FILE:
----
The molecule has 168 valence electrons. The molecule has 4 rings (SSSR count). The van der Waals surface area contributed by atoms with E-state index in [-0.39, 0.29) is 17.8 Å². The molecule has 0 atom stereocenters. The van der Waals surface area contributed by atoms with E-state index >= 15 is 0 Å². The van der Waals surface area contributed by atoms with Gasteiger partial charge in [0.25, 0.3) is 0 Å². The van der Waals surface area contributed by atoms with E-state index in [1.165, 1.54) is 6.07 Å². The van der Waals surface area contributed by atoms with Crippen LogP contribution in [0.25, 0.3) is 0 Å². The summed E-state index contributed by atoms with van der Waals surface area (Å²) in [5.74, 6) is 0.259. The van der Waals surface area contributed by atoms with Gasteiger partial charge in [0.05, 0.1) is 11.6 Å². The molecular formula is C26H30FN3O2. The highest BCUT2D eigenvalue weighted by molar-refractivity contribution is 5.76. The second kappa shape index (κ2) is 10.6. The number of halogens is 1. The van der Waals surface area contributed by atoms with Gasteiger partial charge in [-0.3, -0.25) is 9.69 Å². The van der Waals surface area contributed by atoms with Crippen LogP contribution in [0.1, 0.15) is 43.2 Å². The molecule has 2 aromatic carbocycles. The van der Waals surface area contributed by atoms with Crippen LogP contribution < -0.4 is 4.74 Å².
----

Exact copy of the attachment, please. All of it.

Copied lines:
The molecule has 168 valence electrons. The molecule has 4 rings (SSSR count). The van der Waals surface area contributed by atoms with E-state index in [-0.39, 0.29) is 17.8 Å². The molecule has 0 atom stereocenters. The van der Waals surface area contributed by atoms with E-state index >= 15 is 0 Å². The van der Waals surface area contributed by atoms with Gasteiger partial charge in [0.25, 0.3) is 0 Å². The van der Waals surface area contributed by atoms with E-state index in [1.165, 1.54) is 6.07 Å². The van der Waals surface area contributed by atoms with Crippen LogP contribution in [0.25, 0.3) is 0 Å². The summed E-state index contributed by atoms with van der Waals surface area (Å²) in [5.74, 6) is 0.259. The van der Waals surface area contributed by atoms with Gasteiger partial charge in [0.05, 0.1) is 11.6 Å². The molecular formula is C26H30FN3O2. The highest BCUT2D eigenvalue weighted by molar-refractivity contribution is 5.76. The second kappa shape index (κ2) is 10.6. The number of halogens is 1. The van der Waals surface area contributed by atoms with Gasteiger partial charge in [-0.3, -0.25) is 9.69 Å². The van der Waals surface area contributed by atoms with Crippen LogP contribution in [0.1, 0.15) is 43.2 Å². The molecule has 2 aromatic carbocycles. The van der Waals surface area contributed by atoms with Crippen LogP contribution < -0.4 is 4.74 Å².